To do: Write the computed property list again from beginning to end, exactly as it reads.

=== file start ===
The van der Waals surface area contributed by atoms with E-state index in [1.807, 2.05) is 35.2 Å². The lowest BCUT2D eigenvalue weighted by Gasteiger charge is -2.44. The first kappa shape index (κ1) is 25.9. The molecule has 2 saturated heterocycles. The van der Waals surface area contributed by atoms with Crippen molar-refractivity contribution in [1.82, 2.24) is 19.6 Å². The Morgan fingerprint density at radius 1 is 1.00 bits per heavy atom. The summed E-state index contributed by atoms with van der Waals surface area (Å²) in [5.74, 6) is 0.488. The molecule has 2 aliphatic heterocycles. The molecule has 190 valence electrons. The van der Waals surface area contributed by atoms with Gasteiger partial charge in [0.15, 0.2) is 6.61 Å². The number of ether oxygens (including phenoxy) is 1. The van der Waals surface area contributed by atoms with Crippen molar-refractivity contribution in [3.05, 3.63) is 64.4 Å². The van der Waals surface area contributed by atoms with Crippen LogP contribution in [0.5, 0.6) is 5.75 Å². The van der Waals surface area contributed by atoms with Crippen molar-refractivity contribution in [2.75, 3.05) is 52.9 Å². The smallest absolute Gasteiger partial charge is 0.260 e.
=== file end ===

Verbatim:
The van der Waals surface area contributed by atoms with E-state index in [1.807, 2.05) is 35.2 Å². The lowest BCUT2D eigenvalue weighted by Gasteiger charge is -2.44. The first kappa shape index (κ1) is 25.9. The molecule has 2 saturated heterocycles. The van der Waals surface area contributed by atoms with Crippen molar-refractivity contribution in [1.82, 2.24) is 19.6 Å². The Morgan fingerprint density at radius 1 is 1.00 bits per heavy atom. The summed E-state index contributed by atoms with van der Waals surface area (Å²) in [5.74, 6) is 0.488. The molecule has 2 aliphatic heterocycles. The molecule has 190 valence electrons. The van der Waals surface area contributed by atoms with Gasteiger partial charge in [0.15, 0.2) is 6.61 Å². The number of ether oxygens (including phenoxy) is 1. The van der Waals surface area contributed by atoms with Crippen molar-refractivity contribution in [3.05, 3.63) is 64.4 Å². The van der Waals surface area contributed by atoms with Crippen LogP contribution in [0.5, 0.6) is 5.75 Å². The van der Waals surface area contributed by atoms with Crippen molar-refractivity contribution in [2.75, 3.05) is 52.9 Å². The smallest absolute Gasteiger partial charge is 0.260 e.